De-escalation of biologic therapy is a commonly encountered clinical scenario. Although biologic discontinuation has been associated with high rates of relapse, the effectiveness of dose de-escalation is unclear. This review was performed to determine the effectiveness of dose de-escalation of biologic therapy in inflammatory bowel disease.
We searched EMBASE, MEDLINE, and the Cochrane Central Register of Controlled Trials from inception to October 2019. Randomized controlled trials and observational studies involving dose de-escalation of biologic therapy in adults with inflammatory bowel disease in remission were included. Studies involving biologic discontinuation only and those lacking outcomes after dose de-escalation were excluded. Risk of bias was assessed using the Newcastle-Ottawa Scale.
We identified 1,537 unique citations with 20 eligible studies after full-text review. A total of 995 patients were included from 18 observational studies (4 prospective and 14 retrospective), 1 nonrandomized controlled trial, and 1 subgroup analysis of a randomized controlled trial. Seven studies included patients with Crohn's disease, 1 included patients with ulcerative colitis, and 12 included both. Overall, clinical relapse occurred in 0%–54% of patients who dose de-escalated biologic therapy (17 studies). The 1-year rate of clinical relapse ranged from 7% to 50% (6 studies). Eighteen studies were considered at high risk of bias, mostly because of the lack of a control group.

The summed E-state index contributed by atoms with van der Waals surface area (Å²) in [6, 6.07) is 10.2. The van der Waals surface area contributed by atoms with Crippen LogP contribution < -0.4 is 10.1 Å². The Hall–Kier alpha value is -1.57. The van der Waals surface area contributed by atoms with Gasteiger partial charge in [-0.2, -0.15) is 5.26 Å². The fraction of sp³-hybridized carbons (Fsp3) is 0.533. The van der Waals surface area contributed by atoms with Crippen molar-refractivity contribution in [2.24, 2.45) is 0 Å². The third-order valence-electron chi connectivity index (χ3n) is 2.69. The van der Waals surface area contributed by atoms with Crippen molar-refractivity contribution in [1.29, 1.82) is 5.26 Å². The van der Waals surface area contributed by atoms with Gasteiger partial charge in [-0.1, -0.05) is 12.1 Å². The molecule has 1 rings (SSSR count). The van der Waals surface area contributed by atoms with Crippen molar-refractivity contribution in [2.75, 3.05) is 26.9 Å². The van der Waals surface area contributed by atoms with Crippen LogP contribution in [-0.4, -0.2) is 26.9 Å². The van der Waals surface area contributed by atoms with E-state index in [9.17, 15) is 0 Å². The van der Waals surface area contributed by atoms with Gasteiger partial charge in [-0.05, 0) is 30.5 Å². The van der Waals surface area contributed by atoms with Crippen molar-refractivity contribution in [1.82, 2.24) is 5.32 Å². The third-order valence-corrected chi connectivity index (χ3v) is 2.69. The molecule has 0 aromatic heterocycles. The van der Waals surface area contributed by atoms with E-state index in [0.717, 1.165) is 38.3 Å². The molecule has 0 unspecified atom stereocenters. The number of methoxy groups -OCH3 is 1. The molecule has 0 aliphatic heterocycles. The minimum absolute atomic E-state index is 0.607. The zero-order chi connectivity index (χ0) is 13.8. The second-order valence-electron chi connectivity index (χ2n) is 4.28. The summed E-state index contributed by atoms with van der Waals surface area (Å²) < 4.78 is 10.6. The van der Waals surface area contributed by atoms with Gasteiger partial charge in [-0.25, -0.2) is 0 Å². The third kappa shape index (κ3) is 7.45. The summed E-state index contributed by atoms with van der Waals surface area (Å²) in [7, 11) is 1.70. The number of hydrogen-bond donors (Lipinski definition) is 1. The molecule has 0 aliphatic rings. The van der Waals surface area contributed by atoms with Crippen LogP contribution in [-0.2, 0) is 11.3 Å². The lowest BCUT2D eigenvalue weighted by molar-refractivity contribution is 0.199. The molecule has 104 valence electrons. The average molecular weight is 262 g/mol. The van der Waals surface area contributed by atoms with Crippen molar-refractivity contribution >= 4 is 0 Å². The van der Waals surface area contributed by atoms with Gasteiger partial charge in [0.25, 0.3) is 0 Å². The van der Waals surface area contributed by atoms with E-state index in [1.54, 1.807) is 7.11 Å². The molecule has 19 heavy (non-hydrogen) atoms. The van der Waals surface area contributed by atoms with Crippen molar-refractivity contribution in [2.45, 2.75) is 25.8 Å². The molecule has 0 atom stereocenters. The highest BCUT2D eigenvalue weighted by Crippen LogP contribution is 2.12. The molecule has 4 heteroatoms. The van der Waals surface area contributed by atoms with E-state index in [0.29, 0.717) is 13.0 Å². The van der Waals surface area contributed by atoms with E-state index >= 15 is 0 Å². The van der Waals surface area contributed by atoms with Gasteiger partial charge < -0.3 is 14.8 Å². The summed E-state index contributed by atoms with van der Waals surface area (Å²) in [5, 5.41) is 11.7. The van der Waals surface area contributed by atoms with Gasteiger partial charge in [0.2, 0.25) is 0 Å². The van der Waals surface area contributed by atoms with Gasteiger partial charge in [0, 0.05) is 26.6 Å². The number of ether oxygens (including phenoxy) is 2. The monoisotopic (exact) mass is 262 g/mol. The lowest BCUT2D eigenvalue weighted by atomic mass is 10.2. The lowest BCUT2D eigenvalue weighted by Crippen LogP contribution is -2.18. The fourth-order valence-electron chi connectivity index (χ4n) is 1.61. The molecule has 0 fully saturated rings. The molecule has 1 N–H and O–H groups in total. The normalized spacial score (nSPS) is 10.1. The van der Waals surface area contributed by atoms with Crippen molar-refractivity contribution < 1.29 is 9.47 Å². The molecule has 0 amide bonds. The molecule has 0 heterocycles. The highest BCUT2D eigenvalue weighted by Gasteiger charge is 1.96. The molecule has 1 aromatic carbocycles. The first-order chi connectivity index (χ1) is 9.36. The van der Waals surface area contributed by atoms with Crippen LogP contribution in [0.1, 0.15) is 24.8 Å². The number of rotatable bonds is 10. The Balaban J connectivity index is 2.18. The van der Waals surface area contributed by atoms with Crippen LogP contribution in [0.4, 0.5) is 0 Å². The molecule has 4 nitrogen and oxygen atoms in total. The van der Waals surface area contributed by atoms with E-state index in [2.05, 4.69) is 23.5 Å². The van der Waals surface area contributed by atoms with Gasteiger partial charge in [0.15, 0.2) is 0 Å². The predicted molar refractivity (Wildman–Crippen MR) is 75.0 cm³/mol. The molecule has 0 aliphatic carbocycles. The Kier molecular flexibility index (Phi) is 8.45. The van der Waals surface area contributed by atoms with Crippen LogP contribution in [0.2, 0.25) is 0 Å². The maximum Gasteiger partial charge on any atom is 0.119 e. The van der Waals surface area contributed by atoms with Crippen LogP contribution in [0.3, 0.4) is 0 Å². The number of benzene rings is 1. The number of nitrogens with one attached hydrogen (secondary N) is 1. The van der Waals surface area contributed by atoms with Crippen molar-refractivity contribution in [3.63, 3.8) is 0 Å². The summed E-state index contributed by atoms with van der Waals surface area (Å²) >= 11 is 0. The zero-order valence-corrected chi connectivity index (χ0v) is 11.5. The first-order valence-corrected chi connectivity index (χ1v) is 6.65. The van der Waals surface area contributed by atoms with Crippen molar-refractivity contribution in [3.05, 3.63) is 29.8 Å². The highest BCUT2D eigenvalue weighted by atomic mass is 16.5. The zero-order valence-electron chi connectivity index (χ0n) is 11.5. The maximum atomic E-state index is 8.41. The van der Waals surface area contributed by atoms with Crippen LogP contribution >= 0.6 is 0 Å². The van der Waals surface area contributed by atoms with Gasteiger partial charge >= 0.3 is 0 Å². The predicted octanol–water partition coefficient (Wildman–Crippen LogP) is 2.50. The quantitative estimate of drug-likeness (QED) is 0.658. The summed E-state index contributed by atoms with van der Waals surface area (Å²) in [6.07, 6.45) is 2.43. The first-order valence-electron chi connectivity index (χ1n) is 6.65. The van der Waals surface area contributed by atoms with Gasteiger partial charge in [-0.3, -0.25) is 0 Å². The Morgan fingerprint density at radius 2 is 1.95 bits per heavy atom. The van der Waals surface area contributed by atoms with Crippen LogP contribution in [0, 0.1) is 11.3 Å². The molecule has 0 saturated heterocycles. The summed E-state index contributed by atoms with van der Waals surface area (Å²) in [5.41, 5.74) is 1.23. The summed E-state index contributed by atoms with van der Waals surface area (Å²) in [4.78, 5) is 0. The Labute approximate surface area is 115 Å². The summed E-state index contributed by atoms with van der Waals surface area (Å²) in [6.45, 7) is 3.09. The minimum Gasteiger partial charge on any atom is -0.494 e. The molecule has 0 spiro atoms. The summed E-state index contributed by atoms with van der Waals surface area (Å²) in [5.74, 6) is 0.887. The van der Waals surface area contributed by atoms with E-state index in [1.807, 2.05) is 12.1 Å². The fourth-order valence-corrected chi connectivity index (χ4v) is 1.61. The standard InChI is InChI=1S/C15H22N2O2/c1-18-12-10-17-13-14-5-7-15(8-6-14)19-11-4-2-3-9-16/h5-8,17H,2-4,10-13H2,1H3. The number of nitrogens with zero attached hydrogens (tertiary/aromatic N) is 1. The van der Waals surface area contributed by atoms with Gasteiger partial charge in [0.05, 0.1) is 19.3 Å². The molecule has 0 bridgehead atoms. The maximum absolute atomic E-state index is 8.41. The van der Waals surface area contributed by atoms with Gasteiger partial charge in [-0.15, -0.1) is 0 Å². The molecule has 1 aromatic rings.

Dose de-escalation seems to be associated with high rates of clinical relapse; however, the quality of the evidence was very low. Additional controlled prospective studies are needed to clarify the effectiveness of biologic de-escalation and identify predictors of success.